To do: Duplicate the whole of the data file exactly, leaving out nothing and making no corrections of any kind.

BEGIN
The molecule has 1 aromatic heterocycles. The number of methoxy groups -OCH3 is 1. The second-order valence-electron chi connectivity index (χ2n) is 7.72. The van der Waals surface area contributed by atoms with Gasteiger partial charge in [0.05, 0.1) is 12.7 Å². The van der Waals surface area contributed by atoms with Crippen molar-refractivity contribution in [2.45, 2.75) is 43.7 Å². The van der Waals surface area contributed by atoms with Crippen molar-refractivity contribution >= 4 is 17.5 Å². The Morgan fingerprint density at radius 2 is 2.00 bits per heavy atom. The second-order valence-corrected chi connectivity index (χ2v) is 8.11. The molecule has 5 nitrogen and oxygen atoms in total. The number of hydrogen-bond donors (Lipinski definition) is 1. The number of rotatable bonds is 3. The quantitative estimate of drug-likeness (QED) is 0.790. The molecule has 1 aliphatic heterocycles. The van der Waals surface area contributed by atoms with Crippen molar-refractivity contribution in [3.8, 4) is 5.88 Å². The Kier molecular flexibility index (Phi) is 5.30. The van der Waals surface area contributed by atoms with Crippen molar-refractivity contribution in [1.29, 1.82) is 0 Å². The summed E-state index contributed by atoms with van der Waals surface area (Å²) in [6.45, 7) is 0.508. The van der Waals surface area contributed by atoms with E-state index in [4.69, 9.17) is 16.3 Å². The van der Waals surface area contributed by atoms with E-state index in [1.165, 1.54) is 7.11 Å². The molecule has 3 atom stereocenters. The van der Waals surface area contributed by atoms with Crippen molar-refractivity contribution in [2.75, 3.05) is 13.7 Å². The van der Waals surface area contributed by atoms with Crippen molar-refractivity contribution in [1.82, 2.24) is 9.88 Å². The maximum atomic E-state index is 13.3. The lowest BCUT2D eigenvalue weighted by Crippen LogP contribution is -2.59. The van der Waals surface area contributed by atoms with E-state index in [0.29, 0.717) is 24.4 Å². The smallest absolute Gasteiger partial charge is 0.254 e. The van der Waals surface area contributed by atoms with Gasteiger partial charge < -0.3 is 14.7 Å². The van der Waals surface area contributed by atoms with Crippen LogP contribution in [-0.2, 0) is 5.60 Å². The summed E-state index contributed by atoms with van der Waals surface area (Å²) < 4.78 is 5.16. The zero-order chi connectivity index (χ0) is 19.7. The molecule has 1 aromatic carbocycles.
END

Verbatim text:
The molecule has 1 aromatic heterocycles. The number of methoxy groups -OCH3 is 1. The second-order valence-electron chi connectivity index (χ2n) is 7.72. The van der Waals surface area contributed by atoms with Gasteiger partial charge in [0.05, 0.1) is 12.7 Å². The van der Waals surface area contributed by atoms with Crippen molar-refractivity contribution in [2.45, 2.75) is 43.7 Å². The van der Waals surface area contributed by atoms with Crippen molar-refractivity contribution >= 4 is 17.5 Å². The Morgan fingerprint density at radius 2 is 2.00 bits per heavy atom. The second-order valence-corrected chi connectivity index (χ2v) is 8.11. The molecule has 5 nitrogen and oxygen atoms in total. The number of hydrogen-bond donors (Lipinski definition) is 1. The number of rotatable bonds is 3. The quantitative estimate of drug-likeness (QED) is 0.790. The molecule has 1 aliphatic heterocycles. The van der Waals surface area contributed by atoms with Crippen molar-refractivity contribution in [3.8, 4) is 5.88 Å². The Kier molecular flexibility index (Phi) is 5.30. The van der Waals surface area contributed by atoms with Crippen molar-refractivity contribution in [1.29, 1.82) is 0 Å². The summed E-state index contributed by atoms with van der Waals surface area (Å²) in [6.45, 7) is 0.508. The van der Waals surface area contributed by atoms with E-state index in [4.69, 9.17) is 16.3 Å². The van der Waals surface area contributed by atoms with E-state index in [1.165, 1.54) is 7.11 Å². The molecule has 3 atom stereocenters. The van der Waals surface area contributed by atoms with Crippen molar-refractivity contribution in [2.75, 3.05) is 13.7 Å². The van der Waals surface area contributed by atoms with Crippen molar-refractivity contribution in [1.82, 2.24) is 9.88 Å². The maximum atomic E-state index is 13.3. The lowest BCUT2D eigenvalue weighted by Crippen LogP contribution is -2.59. The van der Waals surface area contributed by atoms with E-state index in [0.29, 0.717) is 24.4 Å². The smallest absolute Gasteiger partial charge is 0.254 e. The van der Waals surface area contributed by atoms with Gasteiger partial charge < -0.3 is 14.7 Å². The van der Waals surface area contributed by atoms with Crippen LogP contribution in [-0.2, 0) is 5.60 Å². The summed E-state index contributed by atoms with van der Waals surface area (Å²) < 4.78 is 5.16. The zero-order chi connectivity index (χ0) is 19.7. The molecule has 1 aromatic carbocycles.